Hosai Ozaki (now part of the city of Tottori ) born on January 20, 1885 in Yoshikata, County Ōmi, Tottori Prefecture, the second son of the court clerk Ozaki Nobuzō (尾崎 信 三). In the years after his birth the family ( such as the county Ōmi now part of the city of Tottori ) moved to Tachikawa, County Homi.
1899, aged about 14 years, Hosai began to write haiku. In 1902 he completed the first middle school of Tottori Prefecture and joined the Department of Literature of the First High School. In 1905 he became a student at the Imperial University of Tōkyō. In the same year he made Sawa Yoshie (沢 芳 卫), who was his cousin, a marriage proposal, was forced to resign because of the family relationship of this however.
In 1909 he completed his studies at the Faculty of Political Science and worked for a news agency. However, the employment relationship did not last long.
In 1911 he began to work in the contract department of the Toyo - life insurance AG. In 1913 he became head of this department and in 1914 became deputy head of the branch in Osaka, but returned in 1915 to his old place in Tōkyō back and contributed to the magazine Soun, which was dedicated to the detached from the traditional form, new haiku.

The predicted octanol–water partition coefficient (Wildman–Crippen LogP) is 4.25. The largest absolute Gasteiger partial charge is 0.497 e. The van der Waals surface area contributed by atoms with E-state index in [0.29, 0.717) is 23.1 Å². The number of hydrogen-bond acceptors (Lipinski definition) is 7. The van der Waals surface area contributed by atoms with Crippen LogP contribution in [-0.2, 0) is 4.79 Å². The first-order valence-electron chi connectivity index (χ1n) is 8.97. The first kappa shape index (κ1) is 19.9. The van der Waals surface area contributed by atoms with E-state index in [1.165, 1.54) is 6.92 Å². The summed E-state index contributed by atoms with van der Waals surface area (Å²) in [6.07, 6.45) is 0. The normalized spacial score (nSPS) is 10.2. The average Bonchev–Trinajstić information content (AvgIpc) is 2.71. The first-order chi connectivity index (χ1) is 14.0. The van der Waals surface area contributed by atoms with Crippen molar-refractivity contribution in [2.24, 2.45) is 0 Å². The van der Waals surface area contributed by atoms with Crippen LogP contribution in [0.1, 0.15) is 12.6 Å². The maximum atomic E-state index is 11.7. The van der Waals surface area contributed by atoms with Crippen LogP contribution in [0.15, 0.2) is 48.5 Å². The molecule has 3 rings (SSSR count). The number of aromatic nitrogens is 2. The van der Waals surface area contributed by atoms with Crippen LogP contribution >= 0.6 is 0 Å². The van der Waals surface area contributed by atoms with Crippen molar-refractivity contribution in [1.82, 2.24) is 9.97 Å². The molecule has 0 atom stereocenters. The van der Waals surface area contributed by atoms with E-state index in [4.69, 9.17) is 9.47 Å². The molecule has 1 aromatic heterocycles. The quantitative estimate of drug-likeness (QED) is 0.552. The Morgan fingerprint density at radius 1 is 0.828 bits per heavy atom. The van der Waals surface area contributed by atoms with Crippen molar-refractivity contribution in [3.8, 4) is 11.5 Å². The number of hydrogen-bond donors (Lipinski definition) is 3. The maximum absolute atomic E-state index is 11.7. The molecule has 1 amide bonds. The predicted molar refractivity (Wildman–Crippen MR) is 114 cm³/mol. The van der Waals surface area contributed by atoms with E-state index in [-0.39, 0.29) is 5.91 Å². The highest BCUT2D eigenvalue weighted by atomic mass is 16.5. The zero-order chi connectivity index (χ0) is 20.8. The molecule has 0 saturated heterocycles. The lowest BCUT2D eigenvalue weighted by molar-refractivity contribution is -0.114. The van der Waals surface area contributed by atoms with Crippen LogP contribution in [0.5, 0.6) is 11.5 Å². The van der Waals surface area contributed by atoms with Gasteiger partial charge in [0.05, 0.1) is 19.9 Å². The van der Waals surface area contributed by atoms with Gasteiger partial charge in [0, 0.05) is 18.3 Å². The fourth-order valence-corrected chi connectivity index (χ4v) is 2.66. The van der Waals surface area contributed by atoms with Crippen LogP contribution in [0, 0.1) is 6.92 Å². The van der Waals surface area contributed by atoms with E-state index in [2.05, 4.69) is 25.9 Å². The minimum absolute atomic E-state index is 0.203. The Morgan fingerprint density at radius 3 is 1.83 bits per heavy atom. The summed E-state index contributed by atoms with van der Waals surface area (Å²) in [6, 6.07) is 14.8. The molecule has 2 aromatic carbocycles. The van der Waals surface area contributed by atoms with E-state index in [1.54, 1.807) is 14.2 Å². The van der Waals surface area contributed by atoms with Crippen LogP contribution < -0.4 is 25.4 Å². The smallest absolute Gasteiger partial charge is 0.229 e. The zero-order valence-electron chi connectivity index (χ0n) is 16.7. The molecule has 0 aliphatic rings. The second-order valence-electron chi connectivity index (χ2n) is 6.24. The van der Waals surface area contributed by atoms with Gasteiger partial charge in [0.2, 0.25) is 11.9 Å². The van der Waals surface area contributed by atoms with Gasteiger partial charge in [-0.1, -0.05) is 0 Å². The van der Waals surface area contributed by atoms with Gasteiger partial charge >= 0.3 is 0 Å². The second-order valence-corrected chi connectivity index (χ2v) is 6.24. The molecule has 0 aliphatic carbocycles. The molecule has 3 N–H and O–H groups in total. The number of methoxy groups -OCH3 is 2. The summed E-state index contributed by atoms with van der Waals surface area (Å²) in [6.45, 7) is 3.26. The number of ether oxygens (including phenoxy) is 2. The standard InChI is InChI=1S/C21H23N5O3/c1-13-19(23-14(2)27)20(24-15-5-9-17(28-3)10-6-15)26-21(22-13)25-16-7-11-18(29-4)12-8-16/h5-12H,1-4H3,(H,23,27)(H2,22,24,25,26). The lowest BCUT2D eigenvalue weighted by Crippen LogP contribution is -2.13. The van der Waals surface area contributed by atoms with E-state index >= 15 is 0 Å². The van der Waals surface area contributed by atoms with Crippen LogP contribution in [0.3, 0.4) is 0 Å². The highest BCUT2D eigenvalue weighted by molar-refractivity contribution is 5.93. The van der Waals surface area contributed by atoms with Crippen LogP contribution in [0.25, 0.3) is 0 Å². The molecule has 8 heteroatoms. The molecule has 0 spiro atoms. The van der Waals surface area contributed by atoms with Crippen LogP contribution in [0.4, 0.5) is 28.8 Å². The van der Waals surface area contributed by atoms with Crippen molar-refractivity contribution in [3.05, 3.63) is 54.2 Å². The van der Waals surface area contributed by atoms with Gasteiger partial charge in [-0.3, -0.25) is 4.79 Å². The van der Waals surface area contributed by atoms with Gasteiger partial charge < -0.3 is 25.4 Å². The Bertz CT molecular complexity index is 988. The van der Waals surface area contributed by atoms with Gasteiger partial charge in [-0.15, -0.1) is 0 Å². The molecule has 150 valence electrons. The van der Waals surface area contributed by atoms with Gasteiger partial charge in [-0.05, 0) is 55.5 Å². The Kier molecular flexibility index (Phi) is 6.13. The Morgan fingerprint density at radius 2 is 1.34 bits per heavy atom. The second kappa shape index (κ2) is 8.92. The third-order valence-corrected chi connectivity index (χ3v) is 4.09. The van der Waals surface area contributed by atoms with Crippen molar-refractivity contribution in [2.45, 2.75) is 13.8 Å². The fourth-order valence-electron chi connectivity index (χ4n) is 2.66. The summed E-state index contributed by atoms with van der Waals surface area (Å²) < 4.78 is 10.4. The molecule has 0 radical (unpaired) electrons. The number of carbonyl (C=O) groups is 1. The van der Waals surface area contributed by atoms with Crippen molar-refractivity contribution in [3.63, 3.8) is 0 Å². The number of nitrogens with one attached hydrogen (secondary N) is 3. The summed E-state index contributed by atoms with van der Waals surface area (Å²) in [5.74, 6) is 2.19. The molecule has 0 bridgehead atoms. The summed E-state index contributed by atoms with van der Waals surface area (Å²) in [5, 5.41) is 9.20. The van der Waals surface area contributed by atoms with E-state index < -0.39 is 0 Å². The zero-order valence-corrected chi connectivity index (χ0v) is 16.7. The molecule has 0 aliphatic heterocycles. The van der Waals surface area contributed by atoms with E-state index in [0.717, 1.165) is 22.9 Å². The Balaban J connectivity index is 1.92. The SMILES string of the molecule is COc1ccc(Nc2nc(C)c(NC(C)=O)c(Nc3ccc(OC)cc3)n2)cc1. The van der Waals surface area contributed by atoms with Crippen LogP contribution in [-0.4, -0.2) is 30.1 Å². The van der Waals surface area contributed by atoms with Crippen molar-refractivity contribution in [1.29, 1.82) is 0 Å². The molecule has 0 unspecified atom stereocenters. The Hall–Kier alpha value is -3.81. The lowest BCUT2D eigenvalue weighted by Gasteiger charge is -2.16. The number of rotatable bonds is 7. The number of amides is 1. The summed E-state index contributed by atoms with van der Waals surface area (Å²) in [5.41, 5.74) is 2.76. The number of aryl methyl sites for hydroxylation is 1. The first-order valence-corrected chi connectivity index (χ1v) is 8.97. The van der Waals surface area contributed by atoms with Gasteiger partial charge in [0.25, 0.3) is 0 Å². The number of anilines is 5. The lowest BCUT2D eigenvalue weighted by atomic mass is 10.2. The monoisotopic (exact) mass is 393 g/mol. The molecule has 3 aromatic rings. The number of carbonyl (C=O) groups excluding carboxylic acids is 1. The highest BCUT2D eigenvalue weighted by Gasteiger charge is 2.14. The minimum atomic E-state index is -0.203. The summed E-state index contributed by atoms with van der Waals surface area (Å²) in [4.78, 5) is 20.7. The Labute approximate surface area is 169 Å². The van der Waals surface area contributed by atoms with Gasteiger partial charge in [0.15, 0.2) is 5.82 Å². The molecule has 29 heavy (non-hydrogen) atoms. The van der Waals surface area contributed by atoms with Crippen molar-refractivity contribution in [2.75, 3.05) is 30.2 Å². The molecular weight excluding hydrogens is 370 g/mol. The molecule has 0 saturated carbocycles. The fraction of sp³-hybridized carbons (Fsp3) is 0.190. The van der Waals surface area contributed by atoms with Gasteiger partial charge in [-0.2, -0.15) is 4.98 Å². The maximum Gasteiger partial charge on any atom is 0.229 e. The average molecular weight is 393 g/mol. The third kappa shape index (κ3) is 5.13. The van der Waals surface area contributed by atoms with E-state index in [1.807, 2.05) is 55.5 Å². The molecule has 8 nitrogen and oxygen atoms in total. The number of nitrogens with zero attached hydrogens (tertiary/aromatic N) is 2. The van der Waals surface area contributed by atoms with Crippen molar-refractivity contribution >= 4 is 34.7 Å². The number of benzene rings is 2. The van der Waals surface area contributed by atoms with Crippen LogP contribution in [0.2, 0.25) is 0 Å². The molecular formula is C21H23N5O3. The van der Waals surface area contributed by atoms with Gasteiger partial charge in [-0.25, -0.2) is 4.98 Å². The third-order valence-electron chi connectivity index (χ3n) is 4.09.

In 1921 he was dismissed as head of the contracts department and resigned from his job at the Toyo - life insurance AG at the end of the year altogether.
In 1922 he went as head of the newly formed Korean fire and marine insurance to Korea. In 1923, he again began to write articles for the Koun, but lost his job again and then went to Manchuria, where he had to be treated for pleurisy, which worsened unexpectedly in hospital. He dictated Muryōjubutsu (无量 寿 佛, GV " The Buddha of immeasurable long life," Amitabha ) and went in the same year to the Community Ittōen.
In March 1924 he became temple servants in the Chion-in and moved in June to the temple Fukushō -ji in the district Suma, Kobe. In May 1925, he was then in the temple servants Joko -ji in Obama, Fukui Prefecture, left the temple but again in July in order to go to the Saiko -ji on the island of Shodo, where he died on 7 April 1926.